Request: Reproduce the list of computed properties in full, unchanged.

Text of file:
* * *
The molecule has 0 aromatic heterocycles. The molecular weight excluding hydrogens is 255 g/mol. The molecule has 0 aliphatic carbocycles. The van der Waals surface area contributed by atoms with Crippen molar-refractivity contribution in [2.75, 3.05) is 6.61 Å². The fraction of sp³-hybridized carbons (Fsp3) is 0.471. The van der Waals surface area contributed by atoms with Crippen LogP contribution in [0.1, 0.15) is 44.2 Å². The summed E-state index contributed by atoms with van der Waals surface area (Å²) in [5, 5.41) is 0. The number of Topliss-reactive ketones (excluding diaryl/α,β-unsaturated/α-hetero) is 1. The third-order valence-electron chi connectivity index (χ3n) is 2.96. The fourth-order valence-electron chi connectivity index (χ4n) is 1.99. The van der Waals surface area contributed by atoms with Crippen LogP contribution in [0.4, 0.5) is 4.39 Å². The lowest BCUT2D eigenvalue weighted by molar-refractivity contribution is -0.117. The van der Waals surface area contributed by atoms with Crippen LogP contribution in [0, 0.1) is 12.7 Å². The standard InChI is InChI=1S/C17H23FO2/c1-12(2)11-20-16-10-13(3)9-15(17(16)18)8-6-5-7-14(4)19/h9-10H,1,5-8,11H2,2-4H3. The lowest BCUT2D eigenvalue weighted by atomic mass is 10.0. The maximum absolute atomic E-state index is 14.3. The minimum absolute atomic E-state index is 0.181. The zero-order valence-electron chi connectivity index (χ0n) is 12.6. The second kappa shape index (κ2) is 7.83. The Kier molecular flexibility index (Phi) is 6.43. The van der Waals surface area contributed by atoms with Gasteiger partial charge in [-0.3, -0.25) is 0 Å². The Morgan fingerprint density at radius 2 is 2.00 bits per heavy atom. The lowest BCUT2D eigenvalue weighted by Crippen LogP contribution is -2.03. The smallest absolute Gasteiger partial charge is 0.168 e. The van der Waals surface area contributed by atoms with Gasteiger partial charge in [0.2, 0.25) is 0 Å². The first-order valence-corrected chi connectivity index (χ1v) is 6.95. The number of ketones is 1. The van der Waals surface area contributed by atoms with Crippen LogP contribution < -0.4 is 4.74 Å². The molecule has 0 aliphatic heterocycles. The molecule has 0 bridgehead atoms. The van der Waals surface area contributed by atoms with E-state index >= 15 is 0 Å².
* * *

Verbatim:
The molecule has 0 aromatic heterocycles. The molecular weight excluding hydrogens is 255 g/mol. The molecule has 0 aliphatic carbocycles. The van der Waals surface area contributed by atoms with Crippen molar-refractivity contribution in [2.75, 3.05) is 6.61 Å². The fraction of sp³-hybridized carbons (Fsp3) is 0.471. The van der Waals surface area contributed by atoms with Crippen LogP contribution in [0.1, 0.15) is 44.2 Å². The summed E-state index contributed by atoms with van der Waals surface area (Å²) in [5, 5.41) is 0. The number of Topliss-reactive ketones (excluding diaryl/α,β-unsaturated/α-hetero) is 1. The third-order valence-electron chi connectivity index (χ3n) is 2.96. The fourth-order valence-electron chi connectivity index (χ4n) is 1.99. The van der Waals surface area contributed by atoms with Crippen LogP contribution in [0.4, 0.5) is 4.39 Å². The lowest BCUT2D eigenvalue weighted by molar-refractivity contribution is -0.117. The van der Waals surface area contributed by atoms with Crippen LogP contribution in [0, 0.1) is 12.7 Å². The standard InChI is InChI=1S/C17H23FO2/c1-12(2)11-20-16-10-13(3)9-15(17(16)18)8-6-5-7-14(4)19/h9-10H,1,5-8,11H2,2-4H3. The lowest BCUT2D eigenvalue weighted by atomic mass is 10.0. The maximum absolute atomic E-state index is 14.3. The minimum absolute atomic E-state index is 0.181. The zero-order valence-electron chi connectivity index (χ0n) is 12.6. The second kappa shape index (κ2) is 7.83. The Kier molecular flexibility index (Phi) is 6.43. The van der Waals surface area contributed by atoms with Gasteiger partial charge in [-0.3, -0.25) is 0 Å². The Morgan fingerprint density at radius 2 is 2.00 bits per heavy atom. The lowest BCUT2D eigenvalue weighted by Crippen LogP contribution is -2.03. The smallest absolute Gasteiger partial charge is 0.168 e. The van der Waals surface area contributed by atoms with Gasteiger partial charge in [0.2, 0.25) is 0 Å². The first-order valence-corrected chi connectivity index (χ1v) is 6.95. The number of ketones is 1. The van der Waals surface area contributed by atoms with Crippen LogP contribution < -0.4 is 4.74 Å². The molecule has 0 aliphatic heterocycles. The molecule has 0 bridgehead atoms. The van der Waals surface area contributed by atoms with E-state index >= 15 is 0 Å².